By Julie Steenhuysen
-Arrival of the highly-mutated Omicron variant is a wake-up call to develop vaccines less susceptible to the rapid changes of the coronavirus, leading virologists and immunologists told Reuters.
Most first-generation COVID-19 vaccines target the spike protein on the outer surface of the SARS-CoV-2 virus used to infect human cells. Omicron has prompted alarm among scientists because it has far more mutations than earlier variants, including more than 30 on its spike.
Research to determine the extent to which Omicron evades immunity from existing vaccines or prior infection is underway.
New data https://www.reuters.com/business/healthcare-pharmaceuticals/pfizer-covid-19-vaccine-partially-protective-against-omicron-bloomberg-news-2021-12-07 on the Pfizer/BioNTech vaccine show some degree of reduced protection with the two-shot regimen.
Even if current shots remain effective for now, the dramatic evolution of the virus highlights the need for vaccines targeting parts of the virus less prone to mutate.
“One thing that is clear from Omicron is that the virus… is not going to go away,” said Dr. Larry Corey, a virologist at Seattle’s Fred Hutchinson Cancer Center who is overseeing U.S. government-backed COVID-19 vaccine trials. “There’s a need for better vaccines.”
Since the beginning of the pandemic, the coronavirus has morphed several times including into the more transmissible, globally dominant Delta variant. Still, COVID-19 vaccines have largely maintained their ability to protect people against severe illness and death.
As rapid response tools, the current COVID-19 vaccines are “outstanding,” said Richard Hatchett, chief executive of the Coalition for Epidemic Preparedness Innovations (CEPI), an international coalition formed to prepare for infectious disease threats that has invested in many COVID-19 vaccines.
But more work – and money – is needed to manage the long-term risk. In March, CEPI called for $200 million in funding to develop vaccines that offer broad protection against SARS-CoV-2 variants, and other viruses in the same family such as MERS and SARS. “We need to keep investing as a hedge against a future that we can’t predict,” Hatchett said.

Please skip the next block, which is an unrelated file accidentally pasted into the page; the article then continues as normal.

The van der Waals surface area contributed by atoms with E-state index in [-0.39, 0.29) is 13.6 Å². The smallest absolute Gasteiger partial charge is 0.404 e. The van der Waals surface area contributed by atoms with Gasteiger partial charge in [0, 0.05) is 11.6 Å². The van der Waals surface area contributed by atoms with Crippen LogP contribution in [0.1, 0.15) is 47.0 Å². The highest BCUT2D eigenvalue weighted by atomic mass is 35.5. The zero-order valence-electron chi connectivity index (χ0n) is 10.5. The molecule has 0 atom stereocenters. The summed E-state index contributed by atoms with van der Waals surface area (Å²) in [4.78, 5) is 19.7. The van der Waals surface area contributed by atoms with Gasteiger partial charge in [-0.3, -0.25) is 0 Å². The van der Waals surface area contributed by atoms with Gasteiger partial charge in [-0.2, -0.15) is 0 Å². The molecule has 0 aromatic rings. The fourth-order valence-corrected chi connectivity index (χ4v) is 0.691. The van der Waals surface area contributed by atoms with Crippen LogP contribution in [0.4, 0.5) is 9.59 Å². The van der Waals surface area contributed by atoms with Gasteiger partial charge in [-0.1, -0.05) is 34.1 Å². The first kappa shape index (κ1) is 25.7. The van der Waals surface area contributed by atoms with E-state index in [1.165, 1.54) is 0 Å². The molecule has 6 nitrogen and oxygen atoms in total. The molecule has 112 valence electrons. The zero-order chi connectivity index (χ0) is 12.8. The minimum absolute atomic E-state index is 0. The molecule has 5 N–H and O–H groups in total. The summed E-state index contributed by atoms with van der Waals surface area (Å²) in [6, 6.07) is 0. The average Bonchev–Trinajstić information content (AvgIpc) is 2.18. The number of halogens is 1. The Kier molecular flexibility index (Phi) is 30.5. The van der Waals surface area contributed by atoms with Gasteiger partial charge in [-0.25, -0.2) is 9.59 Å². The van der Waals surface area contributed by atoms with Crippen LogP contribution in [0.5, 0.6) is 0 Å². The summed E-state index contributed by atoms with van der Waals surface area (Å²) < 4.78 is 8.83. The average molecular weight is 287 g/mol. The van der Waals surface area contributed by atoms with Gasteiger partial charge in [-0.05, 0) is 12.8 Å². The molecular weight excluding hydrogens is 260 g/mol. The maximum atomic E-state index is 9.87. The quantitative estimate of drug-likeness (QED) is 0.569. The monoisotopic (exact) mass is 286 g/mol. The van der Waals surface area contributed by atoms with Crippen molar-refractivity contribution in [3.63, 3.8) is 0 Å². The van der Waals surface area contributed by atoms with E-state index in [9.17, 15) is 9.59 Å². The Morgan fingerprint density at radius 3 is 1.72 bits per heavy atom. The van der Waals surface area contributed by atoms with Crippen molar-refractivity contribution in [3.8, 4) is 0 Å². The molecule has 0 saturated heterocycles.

World Health Organization chief scientist Soumya Swaminathan said on Friday at the Reuters Next conference that next-generation vaccines are needed.
“We’re working hard to support that research and development,” Swaminathan said.
Most of the leading COVID-19 vaccines exclusively target parts of the spike protein that provoke strong immune responses, representing an early bet aimed at blocking infection.
The most dramatic of these are the messenger RNA (mRNA) vaccines, which initially had 95% efficacy against symptomatic COVID-19, far exceeding expectations. Their success has added billions in revenue and valuations for developers Pfizer and German partner BioNTech and Moderna.
An exception are COVID-19 vaccines produced in China by Sinovac Biotech and state-owned Sinopharm, which use an inactivated version of the whole SARS-CoV-2 virus, instead of singling out specific genes. Early studies suggested that antibody protection from those vaccines wanes rapidly, and protection may be limited in the elderly.
French biotech Valneva, whose vaccine uses an inactivated version of the whole SARS-CoV-2 virus, in October said its shot outperformed AstraZeneca’s, which targets the spike protein.
More recently, a British study showed Valneva’s was the only shot out of seven that offered no immunity boost when given after two doses of the Pfizer/BioNTech vaccine.Valneva’s vaccine is under review with the European Union’s drug regulator.
For the immediate Omicron threat, most companies are working on new versions of their existing vaccines targeting the variant. AstraZeneca said it will soon have initial trial data on a vaccine focused on the Beta variant, which shares similarities with Omicron.
Several research groups and companies have started work on more broadly protective vaccines, such as those that target parts of the virus too essential for its survival to change. Experts caution it will likely take more than a year and generous funding to succeed.
“It’s definitely a worthy effort,” said Dr. Dan Barouch, a Harvard vaccine researcher who helped design Johnson & Johnson’s COVID-19 vaccine. “It is not the answer for Omicron…, but it is potentially the answer for the next variant.”
Moderna is researching how to target parts of the coronavirus less prone to mutate. Such a vaccine would need large-scale clinical trials that take months to complete, company President Stephen Hoge said.
Moderna is working on an Omicron-specific version of its vaccine and considering one that could address up to four variants.
“Realistically, I don’t think those second-generation vaccine approaches are going to come to fruition in the next six to 12 months,” Hoge said.
CEPI is providing $4.3 million to MigVax Corp, an affiliate of Israel’s Migal Galilee Research Institute, which is developing an oral vaccine, and up to $5 million to the University of Saskatchewan’s Vaccine and Infectious Disease Organization. Both are in early development of potentially variant-proof vaccines.
CEPI is also investing up to $26 million to support work on a self-amplifying mRNA vaccine from Gritstone Bio aimed at fighting variants. Gritstone also has backing from the Gates Foundation and the U.S. government, with early-stage trials underway or soon to start.
Said Gritstone CEO Andrew Allen: “It’s just a little naive to think that the vaccines that we made in the first few hot minutes of the pandemic are the best vaccines that we can make.”